I am not much of a Tweeter.

And, although I know it’s not a news source, per se, there are times I find Twitter helpful to see what matters to others and, in turn, figure out if it matters to me.

But I am the most befuddled by references to he, she, them, or it in a 280-character comment without a clear antecedent. Too many times I have been taken down rabbit holes that lead to a soccer game or television special or distinctly personal conversation in which I have no interest and for which I definitely have no time. (I know, my bad.)

I wish I were not so captivated by random high-drama tweets that, by tomorrow, will be so much white noise, tethered to nothing of lasting value, and 100% forgettable. Not that I don’t post my share of nonsense on social media. I just don’t like being caught up in it.

The same is true for more serious writing.

We call it “evergreen content.” Although the term is used most often when the writing is designed to draw customers to a website or product, it holds true for almost any kind of published text. Writer Megan Marrs defines it this way:

The evergreen tree is a symbol of perpetual life because they retain their leaves throughout the seasons, rather than shedding. Like the trees, evergreen content is considered sustainable and lasting...[I]t continues to be relevant long past its publication.

Megan Marrs

And, while I try to insert enough levity into these essays to keep your spirits up, most of what I have to say is more serious than entertaining, and more personal than newsworthy.

My goal is to speak in such a way that my words will endure the test of time, no matter the topic, and that my ideas are worthy of your time and, perhaps, the time of your children and theirs. Not that what I have to say is particularly novel or my insights considered wisdom for the ages.

It’s just that I see the world through the written word and writing words, and there is a chance I help you see things differently, find comfort in new ways, or reconsider a position you considered immovable.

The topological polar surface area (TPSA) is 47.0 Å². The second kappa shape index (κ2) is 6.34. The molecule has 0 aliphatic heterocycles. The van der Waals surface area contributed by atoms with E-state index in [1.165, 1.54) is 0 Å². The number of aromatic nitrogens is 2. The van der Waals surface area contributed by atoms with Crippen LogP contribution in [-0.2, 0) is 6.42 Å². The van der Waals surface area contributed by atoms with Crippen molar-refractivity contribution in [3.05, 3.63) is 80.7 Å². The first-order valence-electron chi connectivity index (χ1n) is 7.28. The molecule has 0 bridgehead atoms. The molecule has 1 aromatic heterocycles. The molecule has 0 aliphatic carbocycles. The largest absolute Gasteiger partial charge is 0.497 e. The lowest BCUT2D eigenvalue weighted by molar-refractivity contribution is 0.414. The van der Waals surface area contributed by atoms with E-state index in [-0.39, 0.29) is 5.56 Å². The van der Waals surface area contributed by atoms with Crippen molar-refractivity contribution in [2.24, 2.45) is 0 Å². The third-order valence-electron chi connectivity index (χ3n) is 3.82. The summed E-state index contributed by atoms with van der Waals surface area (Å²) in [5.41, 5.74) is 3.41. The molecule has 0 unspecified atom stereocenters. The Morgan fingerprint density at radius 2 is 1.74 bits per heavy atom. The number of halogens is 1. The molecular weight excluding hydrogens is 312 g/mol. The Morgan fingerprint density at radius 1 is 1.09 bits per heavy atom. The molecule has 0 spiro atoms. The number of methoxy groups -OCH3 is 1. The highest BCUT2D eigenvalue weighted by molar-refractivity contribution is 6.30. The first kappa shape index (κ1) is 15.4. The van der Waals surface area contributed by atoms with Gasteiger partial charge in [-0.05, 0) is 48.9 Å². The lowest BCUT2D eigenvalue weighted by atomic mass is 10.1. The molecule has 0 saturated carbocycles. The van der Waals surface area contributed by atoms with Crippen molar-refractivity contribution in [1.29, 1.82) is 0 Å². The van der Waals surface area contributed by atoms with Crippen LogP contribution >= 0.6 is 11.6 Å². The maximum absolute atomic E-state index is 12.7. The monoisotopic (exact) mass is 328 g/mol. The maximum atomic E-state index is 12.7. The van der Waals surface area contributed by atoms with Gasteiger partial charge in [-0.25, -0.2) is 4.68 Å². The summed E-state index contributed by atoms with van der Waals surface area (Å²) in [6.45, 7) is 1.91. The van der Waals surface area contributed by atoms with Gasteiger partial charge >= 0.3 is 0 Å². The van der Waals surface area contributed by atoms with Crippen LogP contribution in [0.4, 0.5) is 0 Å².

I hope that my writing is evergreen.

Even during these past few days (see? vague reference) of national turmoil and anxiety, I have thought about how what is happening now will affect us for years to come – perhaps for generations. I have wondered about how the words captured during historic events sound not only now but how they are received in the future.

Tomorrow, we will watch as Joe Biden and Kamala Harris are sworn in as President and Vice President. The capitol is empty, save for essential workers, a very few invited guests, and the men and women who have sworn to protect and defend what I believe the new administration represents.

I have prayed for days that the strange emptiness will, in part, contribute to a safe transition, that we will be spared what our fears of violence and hatred have imagined, and that we will witness the best and most peaceful event possible.

I have prayed that those who are most unhappy with the outcome of this election will find comfort in God’s words and His plans for tomorrow, whatever they may be.

I have prayed that those most relieved with the outcome of this election will eloquently walk a tightrope of speaking truth to power while living the love of Jesus for everyone.

Given how adamant most citizens were about the process, the integrity, and the outcome of our most recent elections, it’s probably too much to ask that we come together anytime soon. And thank goodness it’s not up to me to resolve the monumental issues that have so markedly divided us.

No, my lovelies, that’s not up to me. But what is? What is my job? Where do I fit it? When should I make a fuss about something? or speak up? or dig my heels in? or give in?

I wrote about that a few years ago and, reflecting on that now, I wanted to share a little piece of it.

I wish I could stop … searching for that specific job, that right place, that important connection. And deep down where it counts, I know the truth.
     *Loving Jesus and loving people is my job. 
     *Abiding in Him, learning at His feet is my place.
     *Talking with Him is my connection.
Truly, deeply I know this. Why it seems so necessary to have worldly answers to these questions, I can’t say.

Nancy Burton Wolfe, What is my job?

I’d love it if my writing were evergreen – standing the test of time, “sustainable and lasting, … relevant long past its publication.”

But perhaps more important is that my life is evergreen, ever lovely, ever devoted. It’s more important that I am present, not that I’m right. That I am loving, not that I’m loved. That, to you, I am not just white noise, tethered to nothing of lasting value, and 100% forgettable.

I hope the next few days, weeks, and even months will not throw any of us into a tailspin from which we cannot escape or recover. I pray we will come together, even in the thinnest of possible ways, to seek truth, to recognize the injustices we have witnessed and the justice we need to pursue, and to rebuild the common good, leaving the trash and ugliness behind. I pray we will continue to hold up and speak out for those whose voices are not heard and those whose safety is never assured.

Most of all, I pray that we take good care of each other.

And until we write and read again, I pray for you …

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